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ActiveNav Predictions 2021: Unstructured Data Management Takes Center Stage

vmblog 2021 prediction series 

Industry executives and experts share their predictions for 2021.  Read them in this 13th annual series exclusive.

Unstructured Data Management Takes Center Stage

By Rich Hale, CTO, at ActiveNav

We don't always realize it, but every keystroke we make becomes a piece of data - whether that be an equation in an end of year financial Excel report or a funny cat meme to a coworker in a Slack channel. Each of these actions, multiplied thousands of times per day by the number of employees you have, leads to an exorbitant amount of data. And the scary thing is, most companies still don't know what data they have or where it's stored - especially when it comes to unstructured data, data that isn't easily searchable.  

Based on the work ActiveNav has been doing with clients leading into 2021, we predict a landslide of concerns will hit enterprises as part of their post-Covid data cleanup.  All of the work from new flexible working practices that's accumulated throughout the year will soon need to be discoverable. Managing unstructured data will prove increasingly difficult. Against that backdrop and considering the slew of compliance regulations on the horizon, below are six predictions for what awaits data management and compliance pros in 2021.

Every company is a data company. The opportunity for value creation lies within unstructured data.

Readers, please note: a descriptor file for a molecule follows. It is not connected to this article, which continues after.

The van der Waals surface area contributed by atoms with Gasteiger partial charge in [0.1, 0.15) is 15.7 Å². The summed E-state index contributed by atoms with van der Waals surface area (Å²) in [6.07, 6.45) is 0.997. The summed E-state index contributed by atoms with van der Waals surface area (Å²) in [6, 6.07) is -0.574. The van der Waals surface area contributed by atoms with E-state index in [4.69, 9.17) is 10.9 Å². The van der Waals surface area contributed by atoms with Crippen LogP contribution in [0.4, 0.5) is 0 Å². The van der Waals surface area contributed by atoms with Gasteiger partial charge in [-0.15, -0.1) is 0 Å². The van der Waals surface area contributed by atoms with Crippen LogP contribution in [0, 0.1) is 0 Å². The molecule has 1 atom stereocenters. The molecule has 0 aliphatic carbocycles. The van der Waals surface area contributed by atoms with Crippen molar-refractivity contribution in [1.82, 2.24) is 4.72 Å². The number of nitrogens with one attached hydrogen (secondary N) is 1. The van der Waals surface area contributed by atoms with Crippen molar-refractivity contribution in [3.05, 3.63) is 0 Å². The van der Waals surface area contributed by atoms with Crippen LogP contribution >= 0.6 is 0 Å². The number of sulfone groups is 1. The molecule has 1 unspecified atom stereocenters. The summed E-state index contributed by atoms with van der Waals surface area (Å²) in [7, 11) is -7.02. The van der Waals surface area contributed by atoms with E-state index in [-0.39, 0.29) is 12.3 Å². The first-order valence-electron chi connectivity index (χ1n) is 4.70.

In 2021, companies will realize the value that can be created from their vast stores of accumulated data. Right now, companies collect, manage, and store massive amounts of data, but much of it is unstructured (as much as 80% of enterprise data according to Gartner) and siloed. To be able to identify expansion opportunities, organizations need to make their information accessible and useable - and this means leveraging unstructured data.

Enterprises will proactively build automated data inventories.

Smart organizations recognize the need to build persistent maps of their data to be able to respond to unexpected events - such as a breach - quickly and efficiently. Organizations that focus on truly understanding how and where their data is collected and stored have much of the battle already won. Organizations owe it to their customers to protect sensitive, personal data, no matter what regulations dictate. Increased access to large amounts of data, particularly unstructured data, means that proper governance structures need to be put in place - and it all starts with a comprehensive, always-on data inventory.

Bolting the doors is not enough. 

In 2021, organizations will need to attend to data beyond just "locking the doors" to prevent access or step egress. While this may have worked in the past, it is no longer enough. Breaches will happen; it is not a matter of if, but when. Companies of all sizes need to understand what they have, where they have it, and most importantly, do this at scale so they can invest their efforts to protect the right information and properly understand the risk and impact post-breach.